A consistent theme running through all 12 months of the year at Selkirk College was the work being undertaken by faculty and students to contribute crucial steps forward in both creating deeper understanding and tangible action.
In March, the Columbia Basin Rural Development Institute at Selkirk College (RDI) hosted a two-day event called Bridging Silos: Advancing Climate Adaption and Low Carbon Resilience in Small Communities and Rural Regions that attracted expert presenters from across the region and the country. In April, the annual Sustainability Awards were presented to student ZoëLeech and now-retired Director of Facilities Ron Zaitsoff for their ongoing work towards the college’s commitment.
Throughout the year, the Mir Lecture Series presented events aimed at the way forward.
A commitment in the college’s Strategic Plan 2019-2024, sustainability at all levels is a constant within programs and outside the classroom. In 2021, Selkirk College became one of the first Canadian post-secondary institutions to sign onto the United Nation’s Sustainable Development Goals (SDGs) which is a universal call to action to end poverty, protect the planet, and ensure all people can enjoy peace and prosperity by 2030.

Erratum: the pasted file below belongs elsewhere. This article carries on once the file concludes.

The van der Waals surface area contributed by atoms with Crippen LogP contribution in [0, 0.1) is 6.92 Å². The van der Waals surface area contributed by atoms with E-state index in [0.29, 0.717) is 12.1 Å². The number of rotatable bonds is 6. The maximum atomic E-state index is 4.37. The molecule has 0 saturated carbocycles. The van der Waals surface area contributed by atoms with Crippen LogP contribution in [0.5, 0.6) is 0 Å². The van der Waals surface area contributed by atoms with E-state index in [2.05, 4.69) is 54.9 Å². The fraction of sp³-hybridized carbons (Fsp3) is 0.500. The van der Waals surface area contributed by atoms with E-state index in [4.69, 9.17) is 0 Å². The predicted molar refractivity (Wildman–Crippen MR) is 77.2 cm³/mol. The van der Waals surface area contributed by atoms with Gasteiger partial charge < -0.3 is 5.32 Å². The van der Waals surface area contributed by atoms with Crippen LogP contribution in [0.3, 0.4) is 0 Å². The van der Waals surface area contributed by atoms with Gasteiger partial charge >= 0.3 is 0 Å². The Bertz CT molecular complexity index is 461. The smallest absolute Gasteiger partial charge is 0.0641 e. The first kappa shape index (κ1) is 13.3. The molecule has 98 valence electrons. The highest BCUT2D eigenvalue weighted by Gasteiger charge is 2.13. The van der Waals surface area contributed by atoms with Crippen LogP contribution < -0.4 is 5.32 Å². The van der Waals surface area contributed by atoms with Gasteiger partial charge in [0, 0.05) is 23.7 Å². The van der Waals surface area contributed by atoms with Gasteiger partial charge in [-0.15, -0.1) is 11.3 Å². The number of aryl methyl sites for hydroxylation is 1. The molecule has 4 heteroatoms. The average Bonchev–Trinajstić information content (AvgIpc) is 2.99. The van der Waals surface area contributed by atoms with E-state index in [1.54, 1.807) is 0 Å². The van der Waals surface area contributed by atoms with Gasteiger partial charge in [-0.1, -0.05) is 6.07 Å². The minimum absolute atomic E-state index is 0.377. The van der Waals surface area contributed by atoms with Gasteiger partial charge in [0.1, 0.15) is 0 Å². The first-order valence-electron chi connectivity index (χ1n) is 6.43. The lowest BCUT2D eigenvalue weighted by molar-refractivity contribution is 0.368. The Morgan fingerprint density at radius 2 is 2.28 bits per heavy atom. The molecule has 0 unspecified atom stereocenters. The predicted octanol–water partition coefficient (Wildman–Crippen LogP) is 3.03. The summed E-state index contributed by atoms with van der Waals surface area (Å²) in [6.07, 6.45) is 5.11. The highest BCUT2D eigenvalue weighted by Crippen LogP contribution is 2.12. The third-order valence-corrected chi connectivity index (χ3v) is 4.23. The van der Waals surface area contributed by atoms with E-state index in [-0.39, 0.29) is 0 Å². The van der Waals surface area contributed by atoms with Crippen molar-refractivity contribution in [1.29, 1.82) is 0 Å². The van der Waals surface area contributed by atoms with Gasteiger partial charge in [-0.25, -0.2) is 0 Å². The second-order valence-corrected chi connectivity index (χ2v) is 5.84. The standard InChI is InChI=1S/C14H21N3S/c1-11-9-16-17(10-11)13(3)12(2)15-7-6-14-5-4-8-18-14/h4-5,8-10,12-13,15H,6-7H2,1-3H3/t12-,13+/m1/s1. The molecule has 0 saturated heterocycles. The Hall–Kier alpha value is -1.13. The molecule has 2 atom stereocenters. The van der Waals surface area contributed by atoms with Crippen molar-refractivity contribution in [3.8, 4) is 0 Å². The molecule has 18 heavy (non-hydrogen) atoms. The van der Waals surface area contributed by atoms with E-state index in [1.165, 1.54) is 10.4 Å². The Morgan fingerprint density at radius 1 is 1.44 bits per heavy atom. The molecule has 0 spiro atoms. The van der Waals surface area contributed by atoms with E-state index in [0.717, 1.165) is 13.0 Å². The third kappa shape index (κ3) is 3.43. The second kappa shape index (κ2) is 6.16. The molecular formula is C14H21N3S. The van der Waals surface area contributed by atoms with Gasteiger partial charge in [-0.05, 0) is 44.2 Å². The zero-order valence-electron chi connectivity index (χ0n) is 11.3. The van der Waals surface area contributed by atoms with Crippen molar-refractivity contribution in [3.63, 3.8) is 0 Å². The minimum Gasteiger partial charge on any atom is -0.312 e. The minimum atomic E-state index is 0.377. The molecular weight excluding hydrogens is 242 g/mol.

“Being a leader in Canada is definitely exciting,” said Laura Nessman, Selkirk College’s Sustainability Coordinator. “What will be even more exciting is to see who signs next and to see our efforts begin to accelerate. Signing the accord has opened up a space for sharing the best practices and resources within both a national and international network of support. My hope is that all areas of the college can see how their work contributes to our ultimate goal of creating a better world.”
Innovation Drives Opportunity for Students and Community
Applied research and innovation at Selkirk College has grown significantly with results that bolster learning, build knowledge and assist the community in a variety of areas. A rural college leader in Canada, the burgeoning arm of regional post-secondary was formally placed under the umbrella of Selkirk Innovates in November.